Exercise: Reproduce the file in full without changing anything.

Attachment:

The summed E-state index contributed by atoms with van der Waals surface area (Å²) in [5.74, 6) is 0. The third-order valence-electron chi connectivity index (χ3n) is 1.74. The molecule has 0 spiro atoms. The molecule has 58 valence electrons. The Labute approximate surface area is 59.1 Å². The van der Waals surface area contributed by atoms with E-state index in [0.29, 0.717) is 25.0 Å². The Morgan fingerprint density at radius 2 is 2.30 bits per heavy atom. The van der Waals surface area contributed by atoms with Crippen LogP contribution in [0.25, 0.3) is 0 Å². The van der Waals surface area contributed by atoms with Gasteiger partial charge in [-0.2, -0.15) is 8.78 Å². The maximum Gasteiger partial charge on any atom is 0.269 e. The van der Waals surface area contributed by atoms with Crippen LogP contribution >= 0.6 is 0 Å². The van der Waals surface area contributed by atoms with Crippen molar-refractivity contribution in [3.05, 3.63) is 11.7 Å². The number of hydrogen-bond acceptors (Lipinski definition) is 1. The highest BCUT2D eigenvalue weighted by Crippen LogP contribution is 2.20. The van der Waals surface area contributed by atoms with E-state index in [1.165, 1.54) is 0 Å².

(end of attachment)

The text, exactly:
The summed E-state index contributed by atoms with van der Waals surface area (Å²) in [5.74, 6) is 0. The third-order valence-electron chi connectivity index (χ3n) is 1.74. The molecule has 0 spiro atoms. The molecule has 58 valence electrons. The Labute approximate surface area is 59.1 Å². The van der Waals surface area contributed by atoms with E-state index in [0.29, 0.717) is 25.0 Å². The Morgan fingerprint density at radius 2 is 2.30 bits per heavy atom. The van der Waals surface area contributed by atoms with Crippen LogP contribution in [0.25, 0.3) is 0 Å². The van der Waals surface area contributed by atoms with Gasteiger partial charge in [-0.2, -0.15) is 8.78 Å². The maximum Gasteiger partial charge on any atom is 0.269 e. The van der Waals surface area contributed by atoms with Crippen LogP contribution >= 0.6 is 0 Å². The van der Waals surface area contributed by atoms with Crippen molar-refractivity contribution in [3.05, 3.63) is 11.7 Å². The number of hydrogen-bond acceptors (Lipinski definition) is 1. The highest BCUT2D eigenvalue weighted by Crippen LogP contribution is 2.20. The van der Waals surface area contributed by atoms with E-state index in [1.165, 1.54) is 0 Å².